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Premier Christy Clark and Dallas Smith is president of the Nanwakolas Council at the Bella Bella airport January 29, 2016. (John Lehmann/The Globe and Mail)
Premier Christy Clark and Dallas Smith is president of the Nanwakolas Council at the Bella Bella airport January 29, 2016. (John Lehmann/The Globe and Mail)

Initiative to reclaim belongings must be driven by B.C. First Nations: leaders Add to ...

The federal government supports B.C. Premier Christy Clark’s quest to reclaim aboriginal remains and belongings that are housed in American museums, but some First Nations leaders caution that while they appreciate the initiative, it needs to be driven by them to help.

Since the plan was announced in June, Jack Lohman, chief executive officer of the Royal BC Museum, said he has received many requests from First Nations communities looking for repatriation assistance and that “a lot is happening behind the scenes.”

The identification and repatriation efforts of “culturally significant belongings” are aimed at museums across the United States, but a curatorial review of the inventory at the Royal BC Museum is ongoing, with a plan on the next step to be implemented in September, said a spokesperson for B.C.’s Ministry of Community, Sport and Cultural Development.

Ms. Clark sent a letter to U.S. President Barack Obama in June requesting the return of aboriginal items and remains from British Columbia that are now in museums south of the border. A spokesperson for Ms. Clark said Friday that she had not yet received a response from Mr. Obama.

“The support of [repatriation] being a little more accepted throughout Canada, I think that is a great initiative,” said Dallas Smith, president of the Nanwakolas Council, part of the Kwakwaka’wakw Nation.

“It’s just getting people to understand that it’s not just a ‘we want our stuff back now or we are going to have a hissy fit’ sorta thing.”

Mr. Smith said while he appreciated the Premier’s “zealousness,” the abrupt announcement of the plan risked upending efforts already under way by the Haida to repatriate some of their artifacts.

“Had we been able to have had a couple more discussions, I think we could have eliminated this and not offended the Haida, as they seem to be a bit perturbed that this has happened,” Mr. Smith said, noting that the intention was not to get in the way of any ongoing repatriation efforts. “It’s more ‘how can we support existing discussions and start discussions where they are not happening?’”

Haida Gwaii Museum curator Nika Collison said her museum had spent decades building relationships with U.S. museums in possession of Haida artifacts, including ancestral remains, and Ms. Clark’s unexpected announcement could have threatened that work.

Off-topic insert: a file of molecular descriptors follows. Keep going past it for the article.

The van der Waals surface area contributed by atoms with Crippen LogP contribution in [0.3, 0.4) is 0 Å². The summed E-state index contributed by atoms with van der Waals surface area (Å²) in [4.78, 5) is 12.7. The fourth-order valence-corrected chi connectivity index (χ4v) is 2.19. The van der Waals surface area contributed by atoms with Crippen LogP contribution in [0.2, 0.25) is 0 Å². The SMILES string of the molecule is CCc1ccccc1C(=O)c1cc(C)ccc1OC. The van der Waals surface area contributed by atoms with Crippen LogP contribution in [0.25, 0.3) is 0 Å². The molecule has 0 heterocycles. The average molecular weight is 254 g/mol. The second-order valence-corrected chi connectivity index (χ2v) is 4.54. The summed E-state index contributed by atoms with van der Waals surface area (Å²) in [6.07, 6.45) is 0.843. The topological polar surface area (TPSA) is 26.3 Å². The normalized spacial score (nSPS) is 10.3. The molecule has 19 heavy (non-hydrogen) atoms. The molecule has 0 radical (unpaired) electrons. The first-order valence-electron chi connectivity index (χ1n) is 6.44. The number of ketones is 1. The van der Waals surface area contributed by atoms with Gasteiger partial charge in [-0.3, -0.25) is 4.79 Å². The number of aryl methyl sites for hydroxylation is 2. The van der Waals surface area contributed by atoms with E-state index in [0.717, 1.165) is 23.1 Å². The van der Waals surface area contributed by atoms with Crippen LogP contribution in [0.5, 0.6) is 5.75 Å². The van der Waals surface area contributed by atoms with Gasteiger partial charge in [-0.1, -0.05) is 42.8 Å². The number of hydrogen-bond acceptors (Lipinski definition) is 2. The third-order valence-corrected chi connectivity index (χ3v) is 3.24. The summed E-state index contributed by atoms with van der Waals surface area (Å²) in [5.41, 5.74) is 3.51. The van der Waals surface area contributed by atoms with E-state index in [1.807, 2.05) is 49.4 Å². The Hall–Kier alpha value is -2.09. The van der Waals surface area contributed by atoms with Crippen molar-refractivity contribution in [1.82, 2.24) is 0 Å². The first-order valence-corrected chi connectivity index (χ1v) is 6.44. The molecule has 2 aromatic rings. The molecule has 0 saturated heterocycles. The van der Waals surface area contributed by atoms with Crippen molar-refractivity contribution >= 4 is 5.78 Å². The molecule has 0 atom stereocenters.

The Premier’s office provided a list of 30 names of First Nations representatives who were part of discussions leading up to the announcement, including Mr. Smith. He said that to his surprise he had been approached by Ms. Clark concerning repatriation efforts, but was not made aware of her letter to Mr. Obama until the day it was announced.

At the annual meeting of federal, provincial and territorial ministers in charge of culture and heritage in Victoria last month, Minister of Canadian Heritage Mélanie Joly endorsed the initiative.

“We think B.C. has been leading the pack in terms of working with indigenous peoples and developing a strategy in terms of repatriation,” she told a news conference. “I’ve commanded my team to work closely with the Royal BC Museum in developing a strategy along with the indigenous people in terms of how we repatriate and making sure we have good, fair dealings when it comes to repatriation.”

The Department of Canadian Heritage says decisions on which artifacts are being claimed rest with indigenous communities themselves. The province also says it plans to follow the lead of indigenous people.

At July’s ministers’ meeting, Dr. Lorna Wanosts’a7 Williams, professor emerita at the University of Victoria and former Canada Research Chair in Indigenous Knowledge and Learning, was asked to make a presentation on the role that arts and culture have in reconciliation.

“I want the Canadians to know who we are,” she said later in an interview. “It is the Canadians’ right to know that the indigenous people of Canada are here, were here and continue to be here.”

She said collaboration is key – something that she hopes will improve going forward.

Dr. Williams said she believes there is a “spirit of doing something,” but she felt Ms. Clark’s efforts seemed “impulsive” and that there should have been more widespread discussions prior to her letter and “blanket” request to bring items home.

“Supporting us to bring the things that we need to bring home, home – that message is important,” Dr. Williams said. “The next step that they seriously need to take is to not continue to be colonizing and patronizing, but to work with the First Nations, Métis and Inuit to bring home the things that need to be brought home.”

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